4. MLS: The Expensive Necessity-Most practical and charitable mentors will advise students not to go to graduate school unless they obtain funding, either through fellowships, professional support, or departmental scholarships. I am astounded by the growing number of individuals who are rashly taking out student loans for their doctoral degrees--in humanities disciplines, no less (are you mad?). In the economic sense, an MLS is a necessary evil. It's almost impossible to win a professional library job without one (if one doesn't already have a Ph.D.). In my department, less than 10% of students receive funding of any kind, and only a small fraction of those receive full tuition remission. This is typical of MLS programs everywhere. If the world waited for library education to be better funded, it would have nearly no librarians. And the insatiable desire for tuition money does injury to the quality of librarians entering the workforce. LIS departments are generally caught in a catch-22: admit as many students as possible to ensure tuition money and departmental survival, or admit fewer students, making academic requirements more rigorous but sacrificing financial security.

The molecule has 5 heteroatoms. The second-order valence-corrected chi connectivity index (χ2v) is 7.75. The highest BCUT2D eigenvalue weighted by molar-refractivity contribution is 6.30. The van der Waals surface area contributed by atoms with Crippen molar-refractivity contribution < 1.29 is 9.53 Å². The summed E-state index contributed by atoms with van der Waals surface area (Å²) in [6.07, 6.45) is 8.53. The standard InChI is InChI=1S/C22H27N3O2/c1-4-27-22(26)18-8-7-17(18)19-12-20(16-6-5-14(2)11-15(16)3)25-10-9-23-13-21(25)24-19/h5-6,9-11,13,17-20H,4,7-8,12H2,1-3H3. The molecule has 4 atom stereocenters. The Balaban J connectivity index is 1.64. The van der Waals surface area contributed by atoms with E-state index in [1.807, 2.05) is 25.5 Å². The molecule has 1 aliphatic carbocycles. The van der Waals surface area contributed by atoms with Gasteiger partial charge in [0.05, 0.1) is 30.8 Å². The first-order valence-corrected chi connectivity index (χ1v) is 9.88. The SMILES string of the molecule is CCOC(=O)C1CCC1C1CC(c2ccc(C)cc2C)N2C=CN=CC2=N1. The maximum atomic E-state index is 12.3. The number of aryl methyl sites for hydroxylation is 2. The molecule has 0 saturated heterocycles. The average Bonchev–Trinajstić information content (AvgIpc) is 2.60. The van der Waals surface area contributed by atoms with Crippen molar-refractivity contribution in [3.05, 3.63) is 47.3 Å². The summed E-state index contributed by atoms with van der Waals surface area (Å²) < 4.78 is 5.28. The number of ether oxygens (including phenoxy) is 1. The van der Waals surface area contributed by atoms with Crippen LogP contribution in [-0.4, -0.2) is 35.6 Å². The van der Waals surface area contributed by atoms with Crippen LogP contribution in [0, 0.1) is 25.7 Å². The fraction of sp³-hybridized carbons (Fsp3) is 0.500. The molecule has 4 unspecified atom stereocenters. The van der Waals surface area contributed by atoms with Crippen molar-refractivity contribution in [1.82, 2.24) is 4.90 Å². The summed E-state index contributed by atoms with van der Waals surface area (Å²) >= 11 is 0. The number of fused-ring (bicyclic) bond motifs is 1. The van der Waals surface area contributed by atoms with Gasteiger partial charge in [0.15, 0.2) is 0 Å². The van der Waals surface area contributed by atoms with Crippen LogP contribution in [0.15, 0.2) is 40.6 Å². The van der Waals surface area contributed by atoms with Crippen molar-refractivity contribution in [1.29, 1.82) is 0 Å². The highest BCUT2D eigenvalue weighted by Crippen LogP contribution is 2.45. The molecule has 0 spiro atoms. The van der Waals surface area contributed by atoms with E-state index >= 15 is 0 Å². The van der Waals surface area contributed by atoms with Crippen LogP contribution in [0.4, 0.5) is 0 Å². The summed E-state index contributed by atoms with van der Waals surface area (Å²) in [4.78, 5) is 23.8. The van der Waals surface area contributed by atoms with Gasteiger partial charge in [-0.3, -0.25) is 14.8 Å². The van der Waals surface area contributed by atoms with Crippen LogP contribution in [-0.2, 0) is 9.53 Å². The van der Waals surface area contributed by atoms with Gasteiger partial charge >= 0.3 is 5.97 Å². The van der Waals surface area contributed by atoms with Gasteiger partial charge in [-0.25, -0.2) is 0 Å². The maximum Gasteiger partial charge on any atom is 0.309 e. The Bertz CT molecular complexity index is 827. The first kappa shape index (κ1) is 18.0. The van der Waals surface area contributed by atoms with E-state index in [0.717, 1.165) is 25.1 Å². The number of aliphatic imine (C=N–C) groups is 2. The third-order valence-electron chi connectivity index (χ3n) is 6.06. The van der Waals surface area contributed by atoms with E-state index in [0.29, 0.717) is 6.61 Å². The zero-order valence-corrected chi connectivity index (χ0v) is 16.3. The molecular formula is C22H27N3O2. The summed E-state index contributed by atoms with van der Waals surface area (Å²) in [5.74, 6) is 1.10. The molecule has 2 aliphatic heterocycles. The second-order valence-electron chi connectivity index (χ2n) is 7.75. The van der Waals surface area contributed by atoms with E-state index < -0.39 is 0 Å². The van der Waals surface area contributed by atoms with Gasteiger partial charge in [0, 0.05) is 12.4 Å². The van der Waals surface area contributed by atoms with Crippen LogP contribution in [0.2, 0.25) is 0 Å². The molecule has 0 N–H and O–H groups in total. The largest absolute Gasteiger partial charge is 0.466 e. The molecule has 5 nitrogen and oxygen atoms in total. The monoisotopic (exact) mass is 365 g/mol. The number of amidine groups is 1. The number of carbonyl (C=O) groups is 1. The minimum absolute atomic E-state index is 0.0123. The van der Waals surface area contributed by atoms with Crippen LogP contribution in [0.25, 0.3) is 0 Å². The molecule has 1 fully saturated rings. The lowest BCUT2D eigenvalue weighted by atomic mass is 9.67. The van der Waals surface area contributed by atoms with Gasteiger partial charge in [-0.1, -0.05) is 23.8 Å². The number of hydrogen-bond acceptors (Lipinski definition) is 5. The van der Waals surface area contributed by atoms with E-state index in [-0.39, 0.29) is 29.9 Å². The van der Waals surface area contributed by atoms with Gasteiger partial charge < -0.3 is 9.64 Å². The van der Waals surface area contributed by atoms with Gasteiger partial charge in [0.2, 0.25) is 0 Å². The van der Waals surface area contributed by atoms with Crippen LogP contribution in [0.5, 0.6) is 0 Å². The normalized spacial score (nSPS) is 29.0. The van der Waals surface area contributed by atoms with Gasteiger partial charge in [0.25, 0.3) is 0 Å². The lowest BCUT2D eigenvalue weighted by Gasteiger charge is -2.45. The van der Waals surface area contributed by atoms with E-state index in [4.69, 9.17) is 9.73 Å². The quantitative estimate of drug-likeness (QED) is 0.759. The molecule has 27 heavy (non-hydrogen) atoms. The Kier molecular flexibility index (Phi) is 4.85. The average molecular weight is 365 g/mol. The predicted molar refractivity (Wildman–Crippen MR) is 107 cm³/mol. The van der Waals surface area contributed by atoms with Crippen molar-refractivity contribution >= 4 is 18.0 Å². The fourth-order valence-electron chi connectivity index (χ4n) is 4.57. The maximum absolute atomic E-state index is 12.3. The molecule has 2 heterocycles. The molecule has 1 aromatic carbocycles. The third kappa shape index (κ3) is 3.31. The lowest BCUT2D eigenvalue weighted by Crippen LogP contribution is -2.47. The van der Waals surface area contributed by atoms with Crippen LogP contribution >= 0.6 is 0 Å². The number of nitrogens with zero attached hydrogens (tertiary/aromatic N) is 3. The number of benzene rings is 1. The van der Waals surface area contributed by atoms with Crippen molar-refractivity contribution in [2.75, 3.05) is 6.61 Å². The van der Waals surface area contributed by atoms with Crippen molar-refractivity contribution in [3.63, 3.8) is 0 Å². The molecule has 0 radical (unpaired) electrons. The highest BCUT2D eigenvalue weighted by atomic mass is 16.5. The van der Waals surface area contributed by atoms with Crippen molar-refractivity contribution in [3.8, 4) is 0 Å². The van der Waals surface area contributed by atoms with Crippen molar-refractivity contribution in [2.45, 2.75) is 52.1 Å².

Coming Soon: More on higher education, the spiritual side of the job search, and corporate culture.

1 comment:

  1. Very insightful post. I hope that you continue to blog. I've enjoyed meeting you through it.